We’d decided to take an audio guide to the Topkapi palace, but the kiosk in the second courtyard had run out of them, and took a while to get a few back from the return area. The kiosk was near the kitchens, so we decided to walk into them. There are parts of a palace which a minister or sultan would never have set foot in. The kitchen is likely to be one of these. I took perverse pleasure in spending time in this area, first built along with the rest of the palace by sultan Mehmet, and later expanded by Suleiman the Magnificent. It turned out to be an interesting place.
Posters in the kitchens told us how formal and regimented life in the palace was. Sultan Mehmet had laid down very strict rules, including one that said that the sultan has to eat alone. There were also laws about the hierarchy of servants who conveyed the meals from the kitchen to the Sultan. Amazingly no sultan is known to have eaten with another person from 1477 CE until Abdülaziz dined with crown prince Edward VII of England sometime in the 1870s. The result is that the preferences of various sultans can only be inferred from account ledgers. The cooks who worked away in these kitchens with the tall chimneys above them probably passed on details of the sultan’s likes and dislikes orally, because no written recipes have been found.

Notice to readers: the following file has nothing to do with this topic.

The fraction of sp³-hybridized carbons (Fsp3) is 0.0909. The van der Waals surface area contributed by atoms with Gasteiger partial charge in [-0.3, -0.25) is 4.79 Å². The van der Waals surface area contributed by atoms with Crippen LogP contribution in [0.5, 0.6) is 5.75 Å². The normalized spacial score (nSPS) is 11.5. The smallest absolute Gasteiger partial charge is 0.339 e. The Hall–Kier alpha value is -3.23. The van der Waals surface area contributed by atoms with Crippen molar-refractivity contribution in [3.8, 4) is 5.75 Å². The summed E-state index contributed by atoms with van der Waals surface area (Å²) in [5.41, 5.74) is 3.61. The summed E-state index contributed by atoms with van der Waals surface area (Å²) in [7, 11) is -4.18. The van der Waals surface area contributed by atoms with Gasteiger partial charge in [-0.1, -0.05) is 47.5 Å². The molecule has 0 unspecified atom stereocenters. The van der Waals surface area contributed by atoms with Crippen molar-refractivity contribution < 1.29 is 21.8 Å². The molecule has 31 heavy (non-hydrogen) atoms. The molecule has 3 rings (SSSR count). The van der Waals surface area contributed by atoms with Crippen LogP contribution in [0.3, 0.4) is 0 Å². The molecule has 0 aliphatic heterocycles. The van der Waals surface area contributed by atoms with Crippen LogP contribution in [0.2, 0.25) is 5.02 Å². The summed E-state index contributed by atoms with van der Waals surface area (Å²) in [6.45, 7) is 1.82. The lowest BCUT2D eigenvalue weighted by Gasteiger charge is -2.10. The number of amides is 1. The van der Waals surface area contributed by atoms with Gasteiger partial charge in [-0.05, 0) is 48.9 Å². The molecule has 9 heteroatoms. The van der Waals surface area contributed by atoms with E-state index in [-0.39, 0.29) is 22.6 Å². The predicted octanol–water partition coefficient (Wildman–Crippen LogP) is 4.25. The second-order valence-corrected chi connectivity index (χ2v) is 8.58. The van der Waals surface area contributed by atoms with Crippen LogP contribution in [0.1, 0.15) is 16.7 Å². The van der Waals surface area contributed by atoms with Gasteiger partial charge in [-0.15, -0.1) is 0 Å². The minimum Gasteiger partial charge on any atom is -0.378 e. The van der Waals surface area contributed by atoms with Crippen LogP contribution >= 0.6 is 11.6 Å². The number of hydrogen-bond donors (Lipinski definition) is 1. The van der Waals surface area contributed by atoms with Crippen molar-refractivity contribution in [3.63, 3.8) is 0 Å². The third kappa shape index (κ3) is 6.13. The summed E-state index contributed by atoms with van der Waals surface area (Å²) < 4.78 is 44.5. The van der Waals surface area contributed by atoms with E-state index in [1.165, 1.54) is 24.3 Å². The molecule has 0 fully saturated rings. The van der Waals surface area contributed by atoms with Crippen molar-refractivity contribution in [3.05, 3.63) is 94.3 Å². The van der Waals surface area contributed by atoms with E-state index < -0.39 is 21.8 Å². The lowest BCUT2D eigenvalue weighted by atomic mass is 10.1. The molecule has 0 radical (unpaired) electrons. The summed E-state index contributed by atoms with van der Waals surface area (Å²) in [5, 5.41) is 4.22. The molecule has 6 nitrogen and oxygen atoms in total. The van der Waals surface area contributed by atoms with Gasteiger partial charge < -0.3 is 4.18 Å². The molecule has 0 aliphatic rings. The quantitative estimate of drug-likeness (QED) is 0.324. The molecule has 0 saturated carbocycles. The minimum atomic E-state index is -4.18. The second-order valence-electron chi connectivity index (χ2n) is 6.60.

Although we know little about what the Ottoman sultans ate, on display here one finds a lot about how the sultans ate. The glazed Chinese plate with the 18th century gold Ottoman cover of the featured photo was one of the striking pieces displayed here. The clutch of ewers on display was definitely Ottoman. They were used to wash hands before and after meals. Note the bowl and the towel in the display. Hands had to be placed above the bowl while an attendant poured water over them.
I was struck by this beautiful leaf-shaped plate. If it was Indian it would definitely have held palate cleansers like paan or candied fennel seed. I don’t recall an explanation of what the plate could have been used for in the Topkapi palace. Could it have been sweets: the syrupy lokma, or the forerunner of Turkish delight, macun? The 18th century food carrier brought up a question of who it would have been used by. The population of the palace was large, and some of the lower officials could have been served from this. Food which was taken from the kitchen to the royals was re-heated before serving, if needed. I’m sure that was carried in larger amounts. It would not do to run out of food if the Sultan wanted more.